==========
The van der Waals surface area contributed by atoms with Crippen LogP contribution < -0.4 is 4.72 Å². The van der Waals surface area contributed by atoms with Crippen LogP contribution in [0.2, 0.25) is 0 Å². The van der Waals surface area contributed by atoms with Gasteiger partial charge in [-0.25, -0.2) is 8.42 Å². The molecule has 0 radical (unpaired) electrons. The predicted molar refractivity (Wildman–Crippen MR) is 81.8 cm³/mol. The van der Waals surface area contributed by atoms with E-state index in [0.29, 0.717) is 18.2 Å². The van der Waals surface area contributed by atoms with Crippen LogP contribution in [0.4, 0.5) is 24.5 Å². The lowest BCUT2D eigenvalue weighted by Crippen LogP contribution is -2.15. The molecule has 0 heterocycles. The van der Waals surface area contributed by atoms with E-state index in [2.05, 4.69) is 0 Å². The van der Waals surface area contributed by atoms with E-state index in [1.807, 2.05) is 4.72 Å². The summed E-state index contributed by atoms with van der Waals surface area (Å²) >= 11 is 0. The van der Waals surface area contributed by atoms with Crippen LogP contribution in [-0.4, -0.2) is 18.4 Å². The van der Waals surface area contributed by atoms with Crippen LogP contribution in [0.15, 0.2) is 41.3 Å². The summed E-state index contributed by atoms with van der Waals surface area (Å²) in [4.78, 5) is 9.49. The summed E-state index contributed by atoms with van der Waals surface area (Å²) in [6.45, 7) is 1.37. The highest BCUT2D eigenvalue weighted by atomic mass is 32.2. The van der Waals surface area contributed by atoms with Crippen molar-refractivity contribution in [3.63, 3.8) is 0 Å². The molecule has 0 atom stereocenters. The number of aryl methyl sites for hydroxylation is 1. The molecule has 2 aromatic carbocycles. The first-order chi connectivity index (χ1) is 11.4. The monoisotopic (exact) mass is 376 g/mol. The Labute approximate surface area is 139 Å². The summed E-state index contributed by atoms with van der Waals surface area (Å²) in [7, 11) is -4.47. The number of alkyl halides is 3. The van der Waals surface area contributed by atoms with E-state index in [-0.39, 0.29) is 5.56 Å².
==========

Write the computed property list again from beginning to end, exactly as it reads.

The van der Waals surface area contributed by atoms with Crippen LogP contribution < -0.4 is 4.72 Å². The van der Waals surface area contributed by atoms with Crippen LogP contribution in [0.2, 0.25) is 0 Å². The van der Waals surface area contributed by atoms with Gasteiger partial charge in [-0.25, -0.2) is 8.42 Å². The molecule has 0 radical (unpaired) electrons. The predicted molar refractivity (Wildman–Crippen MR) is 81.8 cm³/mol. The van der Waals surface area contributed by atoms with E-state index in [0.29, 0.717) is 18.2 Å². The van der Waals surface area contributed by atoms with Crippen LogP contribution in [0.4, 0.5) is 24.5 Å². The lowest BCUT2D eigenvalue weighted by Crippen LogP contribution is -2.15. The molecule has 0 heterocycles. The van der Waals surface area contributed by atoms with E-state index in [2.05, 4.69) is 0 Å². The van der Waals surface area contributed by atoms with E-state index in [1.807, 2.05) is 4.72 Å². The summed E-state index contributed by atoms with van der Waals surface area (Å²) >= 11 is 0. The van der Waals surface area contributed by atoms with Crippen LogP contribution in [-0.4, -0.2) is 18.4 Å². The van der Waals surface area contributed by atoms with Crippen LogP contribution in [0.15, 0.2) is 41.3 Å². The summed E-state index contributed by atoms with van der Waals surface area (Å²) in [4.78, 5) is 9.49. The summed E-state index contributed by atoms with van der Waals surface area (Å²) in [6.45, 7) is 1.37. The highest BCUT2D eigenvalue weighted by atomic mass is 32.2. The van der Waals surface area contributed by atoms with Crippen molar-refractivity contribution in [3.63, 3.8) is 0 Å². The molecule has 0 atom stereocenters. The number of aryl methyl sites for hydroxylation is 1. The molecule has 2 aromatic carbocycles. The first-order chi connectivity index (χ1) is 11.4. The monoisotopic (exact) mass is 376 g/mol. The Labute approximate surface area is 139 Å². The summed E-state index contributed by atoms with van der Waals surface area (Å²) in [7, 11) is -4.47. The number of alkyl halides is 3. The van der Waals surface area contributed by atoms with E-state index in [-0.39, 0.29) is 5.56 Å².